By Sandra Lerebours
Bryan Davis’ career has taken him from Chapel Hill to China and back again over the course of four years.
After graduating from the University of North Carolina at Chapel Hill in 2008, Davis received a Frances L. Phillips Travel Scholarship to go to China, where he had previously studied as an undergraduate. His original research plan took an unexpected turn when he decided to make China his permanent residence.
“I was really determined to learn the language when I first got there, so I worked as a vagabond English teacher/intern/self-study student for the first year I was there,” Davis explained.
Davis developed professional proficiency in Mandarin, allowing him to work as a translator and editor. He eventually began consulting for the renewable energy sector and became increasingly interested in data analysis.
“I felt compelled to do more math-related work. I started taking classes online, moved back to the United States in 2012 and applied for the program I am in now, which is the master of science program in operations research in the UNC Department of Statistics and Operations Research.”
As an alumnus, Carolina was a natural choice for Davis, who double majored in history and Asian studies as an undergraduate.
Davis believes that his humanities background provides him with a unique perspective on his current studies. “I have a pretty interdisciplinary background coming from the study of history and language into the mathematical sciences,” Davis explained, “I feel as though I am acutely aware of the applications of these tools that we are learning in class.”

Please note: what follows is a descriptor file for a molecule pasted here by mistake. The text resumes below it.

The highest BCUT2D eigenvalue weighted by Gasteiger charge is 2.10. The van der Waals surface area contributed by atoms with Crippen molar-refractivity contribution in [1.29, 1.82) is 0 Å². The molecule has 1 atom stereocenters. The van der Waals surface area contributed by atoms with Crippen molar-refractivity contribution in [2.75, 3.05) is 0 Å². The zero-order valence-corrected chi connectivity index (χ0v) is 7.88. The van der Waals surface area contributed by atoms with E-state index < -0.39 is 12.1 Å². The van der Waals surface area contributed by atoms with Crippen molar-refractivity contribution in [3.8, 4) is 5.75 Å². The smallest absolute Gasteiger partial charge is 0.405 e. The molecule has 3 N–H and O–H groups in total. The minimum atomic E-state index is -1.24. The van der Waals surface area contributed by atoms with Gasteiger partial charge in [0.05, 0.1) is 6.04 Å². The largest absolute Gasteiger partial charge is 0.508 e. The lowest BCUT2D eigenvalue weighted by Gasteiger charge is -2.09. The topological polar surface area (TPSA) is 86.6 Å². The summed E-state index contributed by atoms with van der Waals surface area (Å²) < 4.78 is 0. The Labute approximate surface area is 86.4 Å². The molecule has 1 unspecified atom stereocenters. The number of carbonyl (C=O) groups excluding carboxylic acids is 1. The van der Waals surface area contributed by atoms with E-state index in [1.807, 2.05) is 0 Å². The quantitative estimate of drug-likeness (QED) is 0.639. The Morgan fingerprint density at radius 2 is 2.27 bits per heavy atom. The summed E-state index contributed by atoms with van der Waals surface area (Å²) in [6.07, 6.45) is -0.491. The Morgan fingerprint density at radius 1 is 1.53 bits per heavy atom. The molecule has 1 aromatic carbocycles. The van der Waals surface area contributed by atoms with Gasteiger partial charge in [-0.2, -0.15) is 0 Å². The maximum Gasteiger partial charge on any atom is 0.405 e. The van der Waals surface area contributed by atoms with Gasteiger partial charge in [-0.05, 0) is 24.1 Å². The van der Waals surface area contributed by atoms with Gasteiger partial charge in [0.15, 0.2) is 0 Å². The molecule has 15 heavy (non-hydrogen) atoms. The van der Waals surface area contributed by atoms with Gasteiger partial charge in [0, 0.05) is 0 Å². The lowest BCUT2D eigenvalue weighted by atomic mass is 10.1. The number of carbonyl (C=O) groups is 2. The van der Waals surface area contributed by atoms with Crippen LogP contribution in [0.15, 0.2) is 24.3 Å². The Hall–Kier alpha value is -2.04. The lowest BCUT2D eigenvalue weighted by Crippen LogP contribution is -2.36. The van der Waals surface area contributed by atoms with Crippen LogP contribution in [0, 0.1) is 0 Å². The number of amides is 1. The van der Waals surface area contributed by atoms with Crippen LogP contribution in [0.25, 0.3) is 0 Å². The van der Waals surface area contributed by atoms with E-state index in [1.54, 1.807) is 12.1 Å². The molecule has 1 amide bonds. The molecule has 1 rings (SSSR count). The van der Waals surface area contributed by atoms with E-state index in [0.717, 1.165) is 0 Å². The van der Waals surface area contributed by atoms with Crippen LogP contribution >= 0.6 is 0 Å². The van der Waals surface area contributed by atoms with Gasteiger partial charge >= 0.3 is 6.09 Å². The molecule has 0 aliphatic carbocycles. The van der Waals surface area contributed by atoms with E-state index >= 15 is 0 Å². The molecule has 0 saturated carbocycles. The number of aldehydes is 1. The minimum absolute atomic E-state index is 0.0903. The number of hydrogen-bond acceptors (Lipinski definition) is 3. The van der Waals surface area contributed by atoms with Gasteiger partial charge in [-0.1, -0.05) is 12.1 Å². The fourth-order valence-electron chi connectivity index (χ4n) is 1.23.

Davis is glad to be back on campus and said he thinks a lot has remained the same at Carolina since he was here as an undergraduate.
“The pulsing idealism and commitment to service from the undergraduate population is familiar to me,” he said. However, with an increase in the number of international students on campus, Davis feels the dialogue around service issues “has changed, because it is not just Americans talking amongst themselves anymore.”
Davis has also noticed the University’s efforts to expose students to a globally oriented education by accepting more international students, incorporating global content into courses and providing students with more global opportunities and resources.
“Carolina definitely provided me with the resources to go abroad… which was tremendously important. I don’t think I would have been able to [study abroad] without that type of support, especially in terms of financial support,” Davis said.